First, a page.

Millions of women are using some form of birth control, but how did they decide which is right for them? The sheer number of available options can be overwhelming. We understand if it’s tempting to simply go with whatever your friends or favorite influencers are doing, but we think there’s a better way to make this important decision.
Our team at HippoMed Wellness Clinics doesn’t want you to do what seems to be the best option. We want you to find the birth control method that actually is the best option. Here’s a breakdown of the different types of birth control from which you can choose.
These days, hormonal contraceptives are among the most common. This type of birth control prevents pregnancy by either stopping ovulation, altering the lining of your uterus to prevent a fertilized egg from attaching, or thickening the mucus in your cervix to stop sperm from reaching your uterus.
You have two main options when it comes to hormonal contraceptives: short-acting and long-acting.
Examples include the birth control pill, skin patch (Xulane), vaginal ring (NuvaRing), and contraceptive injection (Depo-Provera). We consider these short-acting because they only work if you remember to use them on a daily, weekly, or monthly basis.
Long-acting methods are more of a hands-free approach to birth control and can last up to 10 years after they’ve been inserted. They include copper IUD (ParaGard), hormonal IUD (Mirena, Skyla, Kyleena, others), and contraceptive implant (Nexplanon).
If you’re feeling wary about using hormones to prevent pregnancy, non-hormonal options, such as spermicide and vaginal pH regulator gels (Phexxi) may be the best option for you. They effectively stop sperm from moving, so they can’t reach and fertilize an egg. Simply use these products right before sex for protection.
Barrier methods are known as the “old school” method of birth control. They include male and female condoms, as well as cervical caps, contraceptive sponges, and the diaphragm. In this case, the goal is to block the sperm from reaching your uterus.
If you’re looking for a product and hormone-free birth control plan, consider fertility awareness. This method involves knowing which days of the month you’re able to get pregnant and avoiding sex during those times. Often, you track your basal body temperature and cervical mucus to know when you can and can’t have sex.
We can walk you through what fertility awareness looks like, so you can make the most accurate decisions.
If you have no plans of getting pregnant, you may consider permanent sterilization options, including tubal ligation for women and vasectomy for men.
We know choosing the type of birth control is just the tip of the iceberg. Here are some other frequently asked birth control questions.
When it comes to effectiveness, consistent and correct use is the name of the game. That’s why contraceptives that require little work on your part, such as implanted IUDs and sterilization, are associated with lower pregnancy risks. On the other end of the spectrum, barrier methods and fertility awareness that requires diligent monitoring are usually associated with higher pregnancy risks.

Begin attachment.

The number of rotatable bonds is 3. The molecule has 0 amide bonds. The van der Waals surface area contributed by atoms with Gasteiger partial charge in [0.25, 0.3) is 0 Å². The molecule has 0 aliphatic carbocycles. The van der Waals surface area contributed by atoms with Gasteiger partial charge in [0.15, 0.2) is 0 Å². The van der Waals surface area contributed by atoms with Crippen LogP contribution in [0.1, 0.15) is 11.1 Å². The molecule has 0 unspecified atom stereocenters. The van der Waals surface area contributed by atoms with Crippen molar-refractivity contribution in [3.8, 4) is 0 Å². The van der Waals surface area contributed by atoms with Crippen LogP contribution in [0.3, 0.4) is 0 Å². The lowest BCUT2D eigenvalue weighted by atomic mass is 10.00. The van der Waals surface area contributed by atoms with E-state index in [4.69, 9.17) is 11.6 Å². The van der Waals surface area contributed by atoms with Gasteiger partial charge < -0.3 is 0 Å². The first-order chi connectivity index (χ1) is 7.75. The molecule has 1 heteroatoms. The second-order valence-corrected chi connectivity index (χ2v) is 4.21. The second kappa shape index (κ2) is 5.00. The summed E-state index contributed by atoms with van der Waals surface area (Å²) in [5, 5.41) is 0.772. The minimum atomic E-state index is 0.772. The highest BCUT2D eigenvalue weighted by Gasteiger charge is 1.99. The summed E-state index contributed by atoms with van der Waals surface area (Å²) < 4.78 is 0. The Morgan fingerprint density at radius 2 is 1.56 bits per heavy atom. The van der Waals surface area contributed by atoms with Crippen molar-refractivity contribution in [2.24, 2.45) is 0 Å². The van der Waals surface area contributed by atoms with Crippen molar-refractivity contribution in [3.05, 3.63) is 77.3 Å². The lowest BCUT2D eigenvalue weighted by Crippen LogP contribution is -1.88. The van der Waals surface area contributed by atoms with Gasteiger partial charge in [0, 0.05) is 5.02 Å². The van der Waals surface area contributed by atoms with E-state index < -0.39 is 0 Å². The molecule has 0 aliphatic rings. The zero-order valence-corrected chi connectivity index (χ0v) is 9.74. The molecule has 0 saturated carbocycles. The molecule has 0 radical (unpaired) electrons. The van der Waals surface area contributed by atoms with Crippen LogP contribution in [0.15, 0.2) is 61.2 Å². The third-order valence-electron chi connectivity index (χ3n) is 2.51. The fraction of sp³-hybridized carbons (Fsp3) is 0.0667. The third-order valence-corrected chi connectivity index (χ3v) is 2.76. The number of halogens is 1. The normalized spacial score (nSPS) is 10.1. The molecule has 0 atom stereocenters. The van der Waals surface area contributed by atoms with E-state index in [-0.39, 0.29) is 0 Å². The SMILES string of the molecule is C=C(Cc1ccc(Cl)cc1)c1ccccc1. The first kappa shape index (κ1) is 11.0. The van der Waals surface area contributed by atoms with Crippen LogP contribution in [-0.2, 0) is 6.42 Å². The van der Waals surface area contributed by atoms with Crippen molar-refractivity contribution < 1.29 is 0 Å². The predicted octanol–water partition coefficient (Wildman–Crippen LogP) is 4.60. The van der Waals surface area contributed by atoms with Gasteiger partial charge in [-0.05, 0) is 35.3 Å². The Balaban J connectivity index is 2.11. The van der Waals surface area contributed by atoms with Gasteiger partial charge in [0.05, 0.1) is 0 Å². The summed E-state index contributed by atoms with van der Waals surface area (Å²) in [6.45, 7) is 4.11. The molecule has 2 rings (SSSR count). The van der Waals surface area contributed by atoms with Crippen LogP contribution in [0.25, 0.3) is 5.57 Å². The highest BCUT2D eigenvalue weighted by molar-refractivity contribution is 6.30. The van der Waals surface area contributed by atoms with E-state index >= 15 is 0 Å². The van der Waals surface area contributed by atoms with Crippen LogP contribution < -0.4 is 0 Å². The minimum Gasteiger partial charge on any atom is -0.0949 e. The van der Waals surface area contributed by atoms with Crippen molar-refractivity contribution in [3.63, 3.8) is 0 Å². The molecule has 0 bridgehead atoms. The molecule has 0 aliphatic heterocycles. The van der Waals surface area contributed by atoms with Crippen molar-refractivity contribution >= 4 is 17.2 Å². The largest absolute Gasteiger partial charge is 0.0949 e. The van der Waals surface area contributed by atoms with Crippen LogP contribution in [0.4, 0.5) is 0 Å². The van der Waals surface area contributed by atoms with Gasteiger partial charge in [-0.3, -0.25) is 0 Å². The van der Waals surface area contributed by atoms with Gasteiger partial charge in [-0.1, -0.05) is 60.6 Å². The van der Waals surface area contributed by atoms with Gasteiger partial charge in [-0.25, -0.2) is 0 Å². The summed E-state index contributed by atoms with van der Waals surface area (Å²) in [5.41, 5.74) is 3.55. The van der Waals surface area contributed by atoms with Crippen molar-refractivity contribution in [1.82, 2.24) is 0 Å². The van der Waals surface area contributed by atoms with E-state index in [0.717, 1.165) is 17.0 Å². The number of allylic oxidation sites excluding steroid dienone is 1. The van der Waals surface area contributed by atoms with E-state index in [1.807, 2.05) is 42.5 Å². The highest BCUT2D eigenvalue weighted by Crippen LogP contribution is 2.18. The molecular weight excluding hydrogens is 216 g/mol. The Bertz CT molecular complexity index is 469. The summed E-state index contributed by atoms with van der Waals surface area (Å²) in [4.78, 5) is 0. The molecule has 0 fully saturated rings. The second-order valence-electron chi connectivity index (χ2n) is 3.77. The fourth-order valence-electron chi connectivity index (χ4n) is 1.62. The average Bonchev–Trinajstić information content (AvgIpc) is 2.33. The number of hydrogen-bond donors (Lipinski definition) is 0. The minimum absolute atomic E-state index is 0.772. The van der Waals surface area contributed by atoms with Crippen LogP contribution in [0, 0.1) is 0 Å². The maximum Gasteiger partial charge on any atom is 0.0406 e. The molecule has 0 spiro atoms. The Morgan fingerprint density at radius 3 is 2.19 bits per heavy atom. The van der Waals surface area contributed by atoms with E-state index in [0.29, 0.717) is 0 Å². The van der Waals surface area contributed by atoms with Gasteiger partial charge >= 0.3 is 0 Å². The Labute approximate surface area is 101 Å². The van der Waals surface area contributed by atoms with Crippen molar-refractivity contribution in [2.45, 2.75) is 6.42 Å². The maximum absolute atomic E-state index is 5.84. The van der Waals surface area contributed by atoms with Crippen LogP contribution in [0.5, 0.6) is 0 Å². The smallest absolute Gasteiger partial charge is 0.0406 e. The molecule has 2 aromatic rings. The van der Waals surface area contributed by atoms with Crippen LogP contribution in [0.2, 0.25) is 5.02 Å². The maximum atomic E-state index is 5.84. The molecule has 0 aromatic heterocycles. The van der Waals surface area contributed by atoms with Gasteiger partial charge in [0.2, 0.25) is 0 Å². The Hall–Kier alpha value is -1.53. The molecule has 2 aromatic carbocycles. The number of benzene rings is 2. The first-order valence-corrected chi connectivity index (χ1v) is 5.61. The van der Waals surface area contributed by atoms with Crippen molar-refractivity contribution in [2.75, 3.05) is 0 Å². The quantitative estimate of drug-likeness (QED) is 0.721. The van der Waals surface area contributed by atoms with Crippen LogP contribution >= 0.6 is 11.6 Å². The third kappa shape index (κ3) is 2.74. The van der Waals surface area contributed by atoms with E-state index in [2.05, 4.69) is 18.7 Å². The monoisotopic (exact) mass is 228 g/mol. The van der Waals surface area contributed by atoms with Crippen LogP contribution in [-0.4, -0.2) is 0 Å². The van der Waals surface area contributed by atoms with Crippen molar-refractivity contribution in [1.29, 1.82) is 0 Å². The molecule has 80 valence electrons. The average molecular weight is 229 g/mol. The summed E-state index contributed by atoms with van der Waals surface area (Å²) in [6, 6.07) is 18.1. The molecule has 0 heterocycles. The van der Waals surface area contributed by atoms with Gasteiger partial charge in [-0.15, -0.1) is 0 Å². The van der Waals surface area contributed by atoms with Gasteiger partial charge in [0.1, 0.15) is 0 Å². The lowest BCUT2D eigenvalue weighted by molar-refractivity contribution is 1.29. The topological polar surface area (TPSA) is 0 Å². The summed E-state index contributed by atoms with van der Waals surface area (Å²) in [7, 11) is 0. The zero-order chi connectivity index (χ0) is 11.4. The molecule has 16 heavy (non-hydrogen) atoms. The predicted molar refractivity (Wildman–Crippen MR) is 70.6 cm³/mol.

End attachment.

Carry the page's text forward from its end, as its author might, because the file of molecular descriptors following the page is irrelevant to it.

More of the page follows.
Side effects of birth control vary from person-to-person — some have a lot of trouble adjusting and others have no problems at all. Side effects are typically associated with hormonal contraceptives and can include:
Talk to us about any potential side effects that may accompany your chosen method of birth control.
There’s a birth control option for every reproductive goal. If you’re certain about avoiding pregnancy, a permanent option is likely the best choice. If you’re hoping to start a family in the near future, we recommend short-acting or barrier methods that are easily stopped or quickly reversible. If you’re somewhere in the middle, talk to us about long-acting methods that provide years of protection but can easily be removed whenever you’d like.
Male and female condoms are the only methods of birth control that offer any protection against STDs. Unless you’re in a mutually monogamous relationship and have been tested for STDs, we recommend that you use a new condom every time you have sex in addition to other methods of birth control you use.
For many, the deciding factor is all about the financials. Fortunately, you have just as many options. Some birth control options that require implantation or surgery may be more expensive. But you can easily find low- or no-cost methods, especially if your health insurance covers it. We can help you decide which option is the most wallet-friendly.
Still need help deciding? We’d love to talk with you. Don’t hesitate to request an appointment online or over the phone at either our Dallas, Texas, or Monroe, Louisiana, offices.